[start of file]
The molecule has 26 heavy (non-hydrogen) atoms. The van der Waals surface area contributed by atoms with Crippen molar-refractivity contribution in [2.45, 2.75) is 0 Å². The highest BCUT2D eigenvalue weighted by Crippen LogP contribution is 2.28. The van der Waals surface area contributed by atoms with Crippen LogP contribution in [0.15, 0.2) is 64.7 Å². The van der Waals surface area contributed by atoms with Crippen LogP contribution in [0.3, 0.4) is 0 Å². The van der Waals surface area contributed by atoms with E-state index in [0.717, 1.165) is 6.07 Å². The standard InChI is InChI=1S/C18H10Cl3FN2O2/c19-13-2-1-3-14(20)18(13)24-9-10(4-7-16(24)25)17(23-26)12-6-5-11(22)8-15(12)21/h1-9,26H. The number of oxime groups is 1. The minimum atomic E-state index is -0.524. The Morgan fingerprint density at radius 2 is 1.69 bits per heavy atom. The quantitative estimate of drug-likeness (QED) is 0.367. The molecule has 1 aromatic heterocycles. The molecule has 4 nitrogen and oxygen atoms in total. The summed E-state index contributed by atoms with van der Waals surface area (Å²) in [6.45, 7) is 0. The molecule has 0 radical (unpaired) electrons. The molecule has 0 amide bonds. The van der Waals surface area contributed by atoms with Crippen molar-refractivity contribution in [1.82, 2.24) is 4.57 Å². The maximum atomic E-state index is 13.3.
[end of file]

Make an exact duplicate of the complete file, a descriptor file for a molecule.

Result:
The molecule has 26 heavy (non-hydrogen) atoms. The van der Waals surface area contributed by atoms with Crippen molar-refractivity contribution in [2.45, 2.75) is 0 Å². The highest BCUT2D eigenvalue weighted by Crippen LogP contribution is 2.28. The van der Waals surface area contributed by atoms with Crippen LogP contribution in [0.15, 0.2) is 64.7 Å². The van der Waals surface area contributed by atoms with Crippen LogP contribution in [0.3, 0.4) is 0 Å². The van der Waals surface area contributed by atoms with E-state index in [0.717, 1.165) is 6.07 Å². The standard InChI is InChI=1S/C18H10Cl3FN2O2/c19-13-2-1-3-14(20)18(13)24-9-10(4-7-16(24)25)17(23-26)12-6-5-11(22)8-15(12)21/h1-9,26H. The number of oxime groups is 1. The minimum atomic E-state index is -0.524. The Morgan fingerprint density at radius 2 is 1.69 bits per heavy atom. The quantitative estimate of drug-likeness (QED) is 0.367. The molecule has 1 aromatic heterocycles. The molecule has 4 nitrogen and oxygen atoms in total. The summed E-state index contributed by atoms with van der Waals surface area (Å²) in [6.45, 7) is 0. The molecule has 0 radical (unpaired) electrons. The molecule has 0 amide bonds. The van der Waals surface area contributed by atoms with Crippen molar-refractivity contribution in [1.82, 2.24) is 4.57 Å². The maximum atomic E-state index is 13.3.